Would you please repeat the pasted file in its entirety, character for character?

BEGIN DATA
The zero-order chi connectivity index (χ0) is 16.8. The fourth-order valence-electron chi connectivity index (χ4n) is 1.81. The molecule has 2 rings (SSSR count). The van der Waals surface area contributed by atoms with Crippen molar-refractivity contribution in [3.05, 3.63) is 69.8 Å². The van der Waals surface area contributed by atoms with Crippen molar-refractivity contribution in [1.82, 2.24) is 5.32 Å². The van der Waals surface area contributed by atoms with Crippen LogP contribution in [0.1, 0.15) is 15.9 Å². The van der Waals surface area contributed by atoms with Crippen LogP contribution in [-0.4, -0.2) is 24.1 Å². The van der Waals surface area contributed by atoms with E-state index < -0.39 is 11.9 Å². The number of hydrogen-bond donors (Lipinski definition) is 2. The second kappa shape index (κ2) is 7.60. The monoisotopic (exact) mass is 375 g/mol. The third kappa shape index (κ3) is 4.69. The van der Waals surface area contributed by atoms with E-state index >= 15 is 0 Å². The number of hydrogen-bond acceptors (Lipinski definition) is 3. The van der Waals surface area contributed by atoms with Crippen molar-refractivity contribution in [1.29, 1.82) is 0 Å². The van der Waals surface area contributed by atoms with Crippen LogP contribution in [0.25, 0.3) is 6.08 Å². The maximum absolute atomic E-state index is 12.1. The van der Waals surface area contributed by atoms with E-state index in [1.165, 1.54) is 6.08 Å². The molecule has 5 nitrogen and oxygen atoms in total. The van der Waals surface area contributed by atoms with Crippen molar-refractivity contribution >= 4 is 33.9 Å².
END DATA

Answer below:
The zero-order chi connectivity index (χ0) is 16.8. The fourth-order valence-electron chi connectivity index (χ4n) is 1.81. The molecule has 2 rings (SSSR count). The van der Waals surface area contributed by atoms with Crippen molar-refractivity contribution in [3.05, 3.63) is 69.8 Å². The van der Waals surface area contributed by atoms with Crippen molar-refractivity contribution in [1.82, 2.24) is 5.32 Å². The van der Waals surface area contributed by atoms with Crippen LogP contribution in [0.1, 0.15) is 15.9 Å². The van der Waals surface area contributed by atoms with Crippen LogP contribution in [-0.4, -0.2) is 24.1 Å². The van der Waals surface area contributed by atoms with E-state index < -0.39 is 11.9 Å². The number of hydrogen-bond donors (Lipinski definition) is 2. The second kappa shape index (κ2) is 7.60. The monoisotopic (exact) mass is 375 g/mol. The third kappa shape index (κ3) is 4.69. The van der Waals surface area contributed by atoms with E-state index >= 15 is 0 Å². The number of hydrogen-bond acceptors (Lipinski definition) is 3. The van der Waals surface area contributed by atoms with Crippen molar-refractivity contribution in [1.29, 1.82) is 0 Å². The van der Waals surface area contributed by atoms with Crippen LogP contribution in [0.25, 0.3) is 6.08 Å². The maximum absolute atomic E-state index is 12.1. The van der Waals surface area contributed by atoms with E-state index in [1.165, 1.54) is 6.08 Å². The molecule has 5 nitrogen and oxygen atoms in total. The van der Waals surface area contributed by atoms with Crippen molar-refractivity contribution >= 4 is 33.9 Å².